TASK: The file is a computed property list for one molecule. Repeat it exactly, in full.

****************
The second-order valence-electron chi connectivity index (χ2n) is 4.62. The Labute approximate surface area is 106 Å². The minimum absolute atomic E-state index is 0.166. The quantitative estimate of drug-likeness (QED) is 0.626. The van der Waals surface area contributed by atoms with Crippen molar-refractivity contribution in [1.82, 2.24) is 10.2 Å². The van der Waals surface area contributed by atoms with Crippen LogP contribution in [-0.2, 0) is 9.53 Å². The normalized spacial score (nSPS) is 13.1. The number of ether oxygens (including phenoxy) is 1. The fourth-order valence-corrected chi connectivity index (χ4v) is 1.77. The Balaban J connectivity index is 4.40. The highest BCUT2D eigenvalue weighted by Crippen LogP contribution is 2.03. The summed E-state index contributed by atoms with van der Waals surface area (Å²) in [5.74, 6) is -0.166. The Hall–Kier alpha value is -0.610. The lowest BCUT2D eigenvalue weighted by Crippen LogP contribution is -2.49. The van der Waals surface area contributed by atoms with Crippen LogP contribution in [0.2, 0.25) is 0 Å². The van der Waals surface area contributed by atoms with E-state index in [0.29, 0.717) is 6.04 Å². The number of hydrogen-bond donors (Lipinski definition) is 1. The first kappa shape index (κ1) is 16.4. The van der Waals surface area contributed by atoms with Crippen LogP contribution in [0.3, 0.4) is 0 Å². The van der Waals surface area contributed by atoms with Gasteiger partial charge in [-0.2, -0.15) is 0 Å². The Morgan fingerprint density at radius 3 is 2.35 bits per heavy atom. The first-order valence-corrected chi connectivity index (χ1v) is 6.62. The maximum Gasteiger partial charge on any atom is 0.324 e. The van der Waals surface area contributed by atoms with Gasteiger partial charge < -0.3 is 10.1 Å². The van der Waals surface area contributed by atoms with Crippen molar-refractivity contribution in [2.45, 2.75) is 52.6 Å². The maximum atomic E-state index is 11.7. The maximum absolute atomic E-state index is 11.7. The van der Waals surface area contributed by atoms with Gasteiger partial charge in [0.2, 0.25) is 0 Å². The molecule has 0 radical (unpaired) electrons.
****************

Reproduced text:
The second-order valence-electron chi connectivity index (χ2n) is 4.62. The Labute approximate surface area is 106 Å². The minimum absolute atomic E-state index is 0.166. The quantitative estimate of drug-likeness (QED) is 0.626. The van der Waals surface area contributed by atoms with Crippen molar-refractivity contribution in [1.82, 2.24) is 10.2 Å². The van der Waals surface area contributed by atoms with Crippen LogP contribution in [-0.2, 0) is 9.53 Å². The normalized spacial score (nSPS) is 13.1. The number of ether oxygens (including phenoxy) is 1. The fourth-order valence-corrected chi connectivity index (χ4v) is 1.77. The Balaban J connectivity index is 4.40. The highest BCUT2D eigenvalue weighted by Crippen LogP contribution is 2.03. The summed E-state index contributed by atoms with van der Waals surface area (Å²) in [5.74, 6) is -0.166. The Hall–Kier alpha value is -0.610. The lowest BCUT2D eigenvalue weighted by Crippen LogP contribution is -2.49. The van der Waals surface area contributed by atoms with Crippen LogP contribution in [0.2, 0.25) is 0 Å². The van der Waals surface area contributed by atoms with E-state index in [0.29, 0.717) is 6.04 Å². The number of hydrogen-bond donors (Lipinski definition) is 1. The first kappa shape index (κ1) is 16.4. The van der Waals surface area contributed by atoms with Crippen LogP contribution in [0.3, 0.4) is 0 Å². The van der Waals surface area contributed by atoms with Gasteiger partial charge in [-0.2, -0.15) is 0 Å². The Morgan fingerprint density at radius 3 is 2.35 bits per heavy atom. The first-order valence-corrected chi connectivity index (χ1v) is 6.62. The maximum Gasteiger partial charge on any atom is 0.324 e. The van der Waals surface area contributed by atoms with Gasteiger partial charge < -0.3 is 10.1 Å². The van der Waals surface area contributed by atoms with Crippen molar-refractivity contribution in [2.45, 2.75) is 52.6 Å². The maximum atomic E-state index is 11.7. The maximum absolute atomic E-state index is 11.7. The van der Waals surface area contributed by atoms with Gasteiger partial charge in [0.2, 0.25) is 0 Å². The molecule has 0 radical (unpaired) electrons.